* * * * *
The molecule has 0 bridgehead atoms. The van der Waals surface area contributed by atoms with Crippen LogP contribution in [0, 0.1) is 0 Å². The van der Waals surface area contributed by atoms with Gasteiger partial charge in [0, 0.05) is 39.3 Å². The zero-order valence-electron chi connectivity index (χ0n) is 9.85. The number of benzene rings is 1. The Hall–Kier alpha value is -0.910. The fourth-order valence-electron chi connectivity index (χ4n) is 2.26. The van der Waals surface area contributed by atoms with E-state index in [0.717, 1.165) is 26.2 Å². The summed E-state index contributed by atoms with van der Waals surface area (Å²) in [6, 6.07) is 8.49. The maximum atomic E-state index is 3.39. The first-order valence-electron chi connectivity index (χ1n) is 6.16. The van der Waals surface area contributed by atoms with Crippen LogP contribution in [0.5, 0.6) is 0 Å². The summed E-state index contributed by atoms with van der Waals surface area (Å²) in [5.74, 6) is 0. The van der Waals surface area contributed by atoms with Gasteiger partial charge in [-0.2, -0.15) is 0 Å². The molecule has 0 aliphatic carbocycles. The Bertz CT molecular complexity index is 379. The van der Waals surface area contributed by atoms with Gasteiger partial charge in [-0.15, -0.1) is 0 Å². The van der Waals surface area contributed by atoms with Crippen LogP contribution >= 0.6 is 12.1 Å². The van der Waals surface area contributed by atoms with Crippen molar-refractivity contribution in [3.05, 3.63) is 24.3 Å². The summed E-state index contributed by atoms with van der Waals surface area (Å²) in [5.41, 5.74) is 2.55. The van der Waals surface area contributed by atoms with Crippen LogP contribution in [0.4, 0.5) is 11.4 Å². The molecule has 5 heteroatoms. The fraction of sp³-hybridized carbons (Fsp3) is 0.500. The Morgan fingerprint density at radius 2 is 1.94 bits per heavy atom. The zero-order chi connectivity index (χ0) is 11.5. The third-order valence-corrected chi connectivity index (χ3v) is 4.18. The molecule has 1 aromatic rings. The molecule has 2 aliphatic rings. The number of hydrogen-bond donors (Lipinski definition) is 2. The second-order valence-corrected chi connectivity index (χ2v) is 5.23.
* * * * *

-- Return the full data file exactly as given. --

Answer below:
The molecule has 0 bridgehead atoms. The van der Waals surface area contributed by atoms with Crippen LogP contribution in [0, 0.1) is 0 Å². The van der Waals surface area contributed by atoms with Gasteiger partial charge in [0, 0.05) is 39.3 Å². The zero-order valence-electron chi connectivity index (χ0n) is 9.85. The number of benzene rings is 1. The Hall–Kier alpha value is -0.910. The fourth-order valence-electron chi connectivity index (χ4n) is 2.26. The van der Waals surface area contributed by atoms with E-state index in [0.717, 1.165) is 26.2 Å². The summed E-state index contributed by atoms with van der Waals surface area (Å²) in [6, 6.07) is 8.49. The maximum atomic E-state index is 3.39. The first-order valence-electron chi connectivity index (χ1n) is 6.16. The van der Waals surface area contributed by atoms with Crippen LogP contribution in [0.5, 0.6) is 0 Å². The summed E-state index contributed by atoms with van der Waals surface area (Å²) in [5.74, 6) is 0. The van der Waals surface area contributed by atoms with Gasteiger partial charge in [-0.2, -0.15) is 0 Å². The molecule has 0 aliphatic carbocycles. The Bertz CT molecular complexity index is 379. The van der Waals surface area contributed by atoms with Gasteiger partial charge in [-0.15, -0.1) is 0 Å². The van der Waals surface area contributed by atoms with Crippen LogP contribution >= 0.6 is 12.1 Å². The van der Waals surface area contributed by atoms with Crippen molar-refractivity contribution in [3.05, 3.63) is 24.3 Å². The summed E-state index contributed by atoms with van der Waals surface area (Å²) in [5.41, 5.74) is 2.55. The van der Waals surface area contributed by atoms with Crippen LogP contribution in [0.4, 0.5) is 11.4 Å². The molecule has 5 heteroatoms. The fraction of sp³-hybridized carbons (Fsp3) is 0.500. The Morgan fingerprint density at radius 2 is 1.94 bits per heavy atom. The zero-order chi connectivity index (χ0) is 11.5. The third-order valence-corrected chi connectivity index (χ3v) is 4.18. The molecule has 1 aromatic rings. The molecule has 2 aliphatic rings. The number of hydrogen-bond donors (Lipinski definition) is 2. The second-order valence-corrected chi connectivity index (χ2v) is 5.23.